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    May 11, 2016

    Letters from German Soldiers at the Eastern Front

    Translated by Ollie Richardson for Fort Russ
    11th May, 2016




    "No, father, God does not exist, only you have it, in your Psalms and prayers, in the sermons of priests and pastors, in the ringing of bells, the smell of incense, but in Stalingrad it is not. And here you are sitting in the basement, burning someone's furniture, you're only twenty-six, and you seem to have kind head on your shoulders,  was recently rejoicing the Epaulettes and yelled together, "Heil Hitler!", and now here two ways: either to croak or go to Siberia";

    "Stalingrad is a good lesson for the German people, it is a pity that those who are qualified are unlikely to be able to use the knowledge acquired in later life";

    "Russians do not resemble human being - they are made of iron, they do not know fatigue, they do not know fear. Sailors in the cruel frost go into battle in striped underwear vests. Physically and spiritually, one Russian soldier is stronger than the whole of our company";

    "Russian snipers and anti-tank Riflemen are certainly disciples of God. They lie in wait for us night and day, and do not miss. During 58 days, we stormed the only house, and we stormed it in vain... None of us will return to Germany unless a miracle happens. And I no longer believe in miracles. Time defected to the Russians";

    "Talking to chief Sergeant V. He says that the struggle in France was more fierce than here, but more honest. The French surrendered when they realized that further resistance was useless. Russians, even if it's to no avail, continue to fight... In France or Poland, they would have already surrendered, according to the Sergeant, but here the Russians continue to fight fanatically";

    "My beloved Tsilla. This, frankly speaking, is a strange letter, which of course any post office will send anywhere. That is why I decided to send it with my wounded compatriot - you know him, it is Fritz Zauber. Every day brings us great sacrifices. We are losing our brothers, but we still cannot see the end of this war. And probably I not see it too. I don't know what will happen to me tomorrow, I already lost all hope to return home and stay alive. I think that every German soldier will find his grave here. These snow storms and vast fields covered with snow instills in me the deadly fear. It is impossible to defeat Russia...";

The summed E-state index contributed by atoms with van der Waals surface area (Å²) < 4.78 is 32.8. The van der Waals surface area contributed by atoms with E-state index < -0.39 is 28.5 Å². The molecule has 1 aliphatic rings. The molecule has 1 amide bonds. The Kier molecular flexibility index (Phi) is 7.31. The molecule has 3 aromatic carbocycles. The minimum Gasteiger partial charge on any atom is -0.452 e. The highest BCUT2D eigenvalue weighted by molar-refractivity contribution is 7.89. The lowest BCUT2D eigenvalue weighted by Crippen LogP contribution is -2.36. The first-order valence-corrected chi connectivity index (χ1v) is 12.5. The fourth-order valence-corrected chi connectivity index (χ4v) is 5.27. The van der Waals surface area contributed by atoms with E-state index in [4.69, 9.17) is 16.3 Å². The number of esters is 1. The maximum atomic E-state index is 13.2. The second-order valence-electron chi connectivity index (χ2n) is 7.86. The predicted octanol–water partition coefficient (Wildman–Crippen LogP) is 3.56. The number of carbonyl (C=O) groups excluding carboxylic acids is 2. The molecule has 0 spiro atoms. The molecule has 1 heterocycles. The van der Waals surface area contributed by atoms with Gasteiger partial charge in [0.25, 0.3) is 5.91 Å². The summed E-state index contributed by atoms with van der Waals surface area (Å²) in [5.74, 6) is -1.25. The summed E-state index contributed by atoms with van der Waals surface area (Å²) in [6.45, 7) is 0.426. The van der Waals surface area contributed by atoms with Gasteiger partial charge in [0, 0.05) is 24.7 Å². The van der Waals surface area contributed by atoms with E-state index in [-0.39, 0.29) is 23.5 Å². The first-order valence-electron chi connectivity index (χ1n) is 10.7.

"I believed that the war would be over by the end of this year, but as you can see, things are different... I think that in relation to Russia, we miscalculated";

    "We are 90 km from Moscow, and it cost us a lot of dead. The Russians still have a very strong resistance, defending Moscow... Until we come to Moscow, there will be more fierce fighting. Many who do not think about it are doomed to die... In this campaign, many regretted that Russia is not Poland or France, and there is no enemy stronger than the Russians. If we have to stay here another six months, we're doomed...";

    "We are located on the Moscow – Smolensk highway, not far from Moscow... the Russians are fighting fiercely for every meter of land. Never before has the battle been so fierce and heavy, and many of us will not see relatives...";

    "For more than three months I am in Russia and have already experienced many things. Yes, dear brother, sometimes the soul goes to the heel when you are within a hundred metres of these damned Russians...";

    From the diary of the commander of the 25th army under General Günther Blumentritt:

    "Many of our leaders greatly underestimated the new enemy. This was partly because they knew neither the Russian people nor the Russian soldiers. Some of our Generals during the first world war were on the Western front and never fought in the East, so they didn't have the slightest idea about the geographical conditions of Russia and steadfastness of the Russian soldier, but at the same time, they ignored repeated warnings of eminent military experts on Russia... The behavior of Russian troops, even in this first battle (for Minsk) was strikingly different from the behavior of the Poles and forces of the Western allies in conditions of defeat. Even being surrounded, the Russians did not retreat from their positions."




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    Item Reviewed: Letters from German Soldiers at the Eastern Front Rating: 5 Reviewed By: Ollie Richardson
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